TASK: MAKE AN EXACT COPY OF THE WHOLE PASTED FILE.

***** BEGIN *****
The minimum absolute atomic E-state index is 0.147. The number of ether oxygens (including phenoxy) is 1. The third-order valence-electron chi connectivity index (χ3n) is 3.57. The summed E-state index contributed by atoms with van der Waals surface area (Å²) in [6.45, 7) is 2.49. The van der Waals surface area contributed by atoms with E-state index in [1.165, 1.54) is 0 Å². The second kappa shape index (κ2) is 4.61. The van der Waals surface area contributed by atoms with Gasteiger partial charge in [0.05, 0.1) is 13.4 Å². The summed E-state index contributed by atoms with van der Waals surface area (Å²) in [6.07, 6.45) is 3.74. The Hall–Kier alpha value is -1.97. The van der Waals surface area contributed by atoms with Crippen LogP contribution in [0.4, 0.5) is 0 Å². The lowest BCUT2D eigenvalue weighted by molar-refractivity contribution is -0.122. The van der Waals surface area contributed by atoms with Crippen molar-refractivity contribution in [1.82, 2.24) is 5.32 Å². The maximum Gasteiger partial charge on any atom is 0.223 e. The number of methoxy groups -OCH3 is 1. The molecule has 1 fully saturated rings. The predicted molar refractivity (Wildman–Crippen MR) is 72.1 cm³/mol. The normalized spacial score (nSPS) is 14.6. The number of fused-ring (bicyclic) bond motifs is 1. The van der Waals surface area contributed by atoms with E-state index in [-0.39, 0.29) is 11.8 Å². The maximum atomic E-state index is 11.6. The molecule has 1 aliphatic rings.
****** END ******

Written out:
The minimum absolute atomic E-state index is 0.147. The number of ether oxygens (including phenoxy) is 1. The third-order valence-electron chi connectivity index (χ3n) is 3.57. The summed E-state index contributed by atoms with van der Waals surface area (Å²) in [6.45, 7) is 2.49. The van der Waals surface area contributed by atoms with E-state index in [1.165, 1.54) is 0 Å². The second kappa shape index (κ2) is 4.61. The van der Waals surface area contributed by atoms with Gasteiger partial charge in [0.05, 0.1) is 13.4 Å². The summed E-state index contributed by atoms with van der Waals surface area (Å²) in [6.07, 6.45) is 3.74. The Hall–Kier alpha value is -1.97. The van der Waals surface area contributed by atoms with Crippen LogP contribution in [0.4, 0.5) is 0 Å². The lowest BCUT2D eigenvalue weighted by molar-refractivity contribution is -0.122. The van der Waals surface area contributed by atoms with Crippen molar-refractivity contribution in [1.82, 2.24) is 5.32 Å². The maximum Gasteiger partial charge on any atom is 0.223 e. The number of methoxy groups -OCH3 is 1. The molecule has 1 fully saturated rings. The predicted molar refractivity (Wildman–Crippen MR) is 72.1 cm³/mol. The normalized spacial score (nSPS) is 14.6. The number of fused-ring (bicyclic) bond motifs is 1. The van der Waals surface area contributed by atoms with E-state index in [-0.39, 0.29) is 11.8 Å². The maximum atomic E-state index is 11.6. The molecule has 1 aliphatic rings.